Our best option is to innovate our way out of the problem.

    China, and to a lesser (but increasing) extent India, can be seen as "leapfrog superpowers" -- undergoing a rapid shift in global status, a shift which remains incomplete. China has more influence and importance on the global stage than it is willing to admit (preferring to call itself a developing nation), but not nearly the power that some fear.

    The question is, does the immense potential power of China (and India) make a leapfrog transition easier or harder?

    December 25, 2009

    Cold War Over Warming Already Underway?

    Seems like it.

    Mark Lynas, who worked with the Maldives group at COP15, was literally in the room when the final negotiations took place, and wrote about it for The Guardian. The key section:

    To those who would blame Obama and rich countries in general, know this: it was China's representative who insisted that industrialised country targets, previously agreed as an 80% cut by 2050, be taken out of the deal. "Why can't we even mention our own targets?" demanded a furious Angela Merkel. Australia's prime minister, Kevin Rudd, was annoyed enough to bang his microphone. Brazil's representative too pointed out the illogicality of China's position. Why should rich countries not announce even this unilateral cut? The Chinese delegate said no, and I watched, aghast, as Merkel threw up her hands in despair and conceded the point. Now we know why – because China bet, correctly, that Obama would get the blame for the Copenhagen accord's lack of ambition.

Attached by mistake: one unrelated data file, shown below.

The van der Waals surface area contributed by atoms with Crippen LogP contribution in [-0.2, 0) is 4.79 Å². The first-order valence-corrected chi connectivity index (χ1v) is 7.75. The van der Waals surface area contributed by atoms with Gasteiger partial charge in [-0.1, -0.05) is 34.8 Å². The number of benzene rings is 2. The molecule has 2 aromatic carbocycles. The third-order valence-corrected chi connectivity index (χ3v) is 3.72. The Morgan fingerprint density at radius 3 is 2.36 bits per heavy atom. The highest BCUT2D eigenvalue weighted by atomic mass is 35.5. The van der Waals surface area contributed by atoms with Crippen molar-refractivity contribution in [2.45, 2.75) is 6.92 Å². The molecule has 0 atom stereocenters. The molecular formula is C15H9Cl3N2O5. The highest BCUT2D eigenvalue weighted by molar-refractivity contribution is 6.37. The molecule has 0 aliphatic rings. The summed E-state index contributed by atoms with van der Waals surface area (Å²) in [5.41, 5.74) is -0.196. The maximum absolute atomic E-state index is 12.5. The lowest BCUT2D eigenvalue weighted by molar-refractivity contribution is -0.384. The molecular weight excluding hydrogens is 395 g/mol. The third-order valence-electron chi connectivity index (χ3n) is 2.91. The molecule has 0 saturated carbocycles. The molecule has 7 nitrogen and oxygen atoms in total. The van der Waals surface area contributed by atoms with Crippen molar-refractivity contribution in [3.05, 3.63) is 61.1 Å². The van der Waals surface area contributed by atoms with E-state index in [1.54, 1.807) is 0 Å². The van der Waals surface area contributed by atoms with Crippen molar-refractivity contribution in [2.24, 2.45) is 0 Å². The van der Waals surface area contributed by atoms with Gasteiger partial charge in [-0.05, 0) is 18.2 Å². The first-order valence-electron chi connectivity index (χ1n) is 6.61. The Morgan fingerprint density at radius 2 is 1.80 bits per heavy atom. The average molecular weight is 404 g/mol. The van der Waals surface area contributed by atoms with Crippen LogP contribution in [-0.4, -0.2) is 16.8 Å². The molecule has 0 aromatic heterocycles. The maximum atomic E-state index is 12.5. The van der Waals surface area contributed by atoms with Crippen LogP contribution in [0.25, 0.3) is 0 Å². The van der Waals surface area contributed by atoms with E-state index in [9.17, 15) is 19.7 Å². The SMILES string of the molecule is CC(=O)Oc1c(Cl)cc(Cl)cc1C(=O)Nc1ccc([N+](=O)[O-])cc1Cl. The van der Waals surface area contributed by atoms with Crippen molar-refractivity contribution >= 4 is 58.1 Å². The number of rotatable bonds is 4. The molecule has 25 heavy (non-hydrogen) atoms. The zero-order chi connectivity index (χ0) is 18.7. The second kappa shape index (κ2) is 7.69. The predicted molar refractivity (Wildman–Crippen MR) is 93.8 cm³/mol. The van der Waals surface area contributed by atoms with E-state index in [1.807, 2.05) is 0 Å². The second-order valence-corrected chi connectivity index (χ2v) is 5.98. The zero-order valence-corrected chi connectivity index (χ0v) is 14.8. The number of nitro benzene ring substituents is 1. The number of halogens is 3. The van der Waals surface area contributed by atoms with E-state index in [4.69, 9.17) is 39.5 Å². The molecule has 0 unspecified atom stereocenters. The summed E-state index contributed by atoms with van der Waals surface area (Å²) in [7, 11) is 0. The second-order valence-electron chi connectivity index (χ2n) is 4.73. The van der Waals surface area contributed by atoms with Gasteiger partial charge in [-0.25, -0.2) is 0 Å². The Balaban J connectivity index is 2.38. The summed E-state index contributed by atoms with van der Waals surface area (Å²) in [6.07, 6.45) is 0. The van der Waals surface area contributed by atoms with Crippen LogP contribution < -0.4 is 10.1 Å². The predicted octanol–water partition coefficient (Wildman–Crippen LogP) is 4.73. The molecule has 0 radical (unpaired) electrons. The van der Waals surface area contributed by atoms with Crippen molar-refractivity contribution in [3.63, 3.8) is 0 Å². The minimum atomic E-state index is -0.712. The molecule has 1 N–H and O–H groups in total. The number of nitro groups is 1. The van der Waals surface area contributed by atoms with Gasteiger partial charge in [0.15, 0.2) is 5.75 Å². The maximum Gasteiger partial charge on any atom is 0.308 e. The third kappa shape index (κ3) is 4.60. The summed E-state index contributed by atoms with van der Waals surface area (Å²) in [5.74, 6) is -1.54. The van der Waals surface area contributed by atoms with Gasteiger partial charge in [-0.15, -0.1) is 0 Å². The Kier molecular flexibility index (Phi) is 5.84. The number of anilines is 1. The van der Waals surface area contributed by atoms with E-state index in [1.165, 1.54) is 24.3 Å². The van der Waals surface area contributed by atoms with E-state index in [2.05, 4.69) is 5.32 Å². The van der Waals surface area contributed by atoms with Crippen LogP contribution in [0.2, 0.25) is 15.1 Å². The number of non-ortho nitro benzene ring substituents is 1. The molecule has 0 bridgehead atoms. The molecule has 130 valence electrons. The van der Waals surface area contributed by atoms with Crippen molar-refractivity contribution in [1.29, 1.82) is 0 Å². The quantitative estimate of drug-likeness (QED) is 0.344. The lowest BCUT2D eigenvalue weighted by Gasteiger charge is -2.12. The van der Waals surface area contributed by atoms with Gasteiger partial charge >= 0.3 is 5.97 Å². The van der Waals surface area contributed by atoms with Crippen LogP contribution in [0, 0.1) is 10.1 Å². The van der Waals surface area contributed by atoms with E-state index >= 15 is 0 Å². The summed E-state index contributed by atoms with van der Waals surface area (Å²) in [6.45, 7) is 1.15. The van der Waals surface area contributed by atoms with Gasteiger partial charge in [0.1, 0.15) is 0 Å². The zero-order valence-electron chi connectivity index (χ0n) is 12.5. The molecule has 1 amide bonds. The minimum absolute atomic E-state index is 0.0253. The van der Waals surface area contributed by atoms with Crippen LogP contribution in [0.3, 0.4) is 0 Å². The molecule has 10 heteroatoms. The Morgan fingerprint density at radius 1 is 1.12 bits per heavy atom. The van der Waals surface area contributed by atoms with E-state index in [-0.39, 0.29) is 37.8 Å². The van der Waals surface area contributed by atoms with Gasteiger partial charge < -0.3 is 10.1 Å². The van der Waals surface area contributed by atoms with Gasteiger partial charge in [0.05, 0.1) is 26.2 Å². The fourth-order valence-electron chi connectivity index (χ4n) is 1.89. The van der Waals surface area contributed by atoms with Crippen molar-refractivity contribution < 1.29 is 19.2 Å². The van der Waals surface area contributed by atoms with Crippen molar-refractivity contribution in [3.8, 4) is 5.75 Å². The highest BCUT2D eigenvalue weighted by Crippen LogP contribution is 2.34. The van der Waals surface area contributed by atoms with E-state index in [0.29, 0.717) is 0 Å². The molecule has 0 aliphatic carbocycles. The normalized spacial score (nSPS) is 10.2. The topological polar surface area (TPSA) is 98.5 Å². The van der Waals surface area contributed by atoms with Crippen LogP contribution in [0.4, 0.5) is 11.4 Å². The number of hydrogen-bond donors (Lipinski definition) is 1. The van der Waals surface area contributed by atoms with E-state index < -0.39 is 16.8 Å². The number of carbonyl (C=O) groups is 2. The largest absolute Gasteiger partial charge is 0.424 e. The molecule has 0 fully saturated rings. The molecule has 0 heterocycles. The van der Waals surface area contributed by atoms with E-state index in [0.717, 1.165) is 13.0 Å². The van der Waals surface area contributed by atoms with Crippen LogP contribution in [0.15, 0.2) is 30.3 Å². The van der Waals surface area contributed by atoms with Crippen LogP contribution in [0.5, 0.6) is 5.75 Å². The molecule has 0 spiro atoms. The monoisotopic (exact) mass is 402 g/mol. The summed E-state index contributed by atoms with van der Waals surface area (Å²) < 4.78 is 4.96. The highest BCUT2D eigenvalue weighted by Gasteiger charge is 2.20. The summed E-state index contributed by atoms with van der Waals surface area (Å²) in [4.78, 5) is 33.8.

China, backed at times by India, then proceeded to take out all the numbers that mattered. A 2020 peaking year in global emissions, essential to restrain temperatures to 2C, was removed and replaced by woolly language suggesting that emissions should peak "as soon as possible". The long-term target, of global 50% cuts by 2050, was also excised. No one else, perhaps with the exceptions of India and Saudi Arabia, wanted this to happen. I am certain that had the Chinese not been in the room, we would have left Copenhagen with a deal that had environmentalists popping champagne corks popping in every corner of the world.

    [...] With the deal gutted, the heads of state session concluded with a final battle as the Chinese delegate insisted on removing the 1.5C target so beloved of the small island states and low-lying nations who have most to lose from rising seas. President Nasheed of the Maldives, supported by Brown, fought valiantly to save this crucial number. "How can you ask my country to go extinct?" demanded Nasheed. The Chinese delegate feigned great offence – and the number stayed, but surrounded by language which makes it all but meaningless. The deed was done.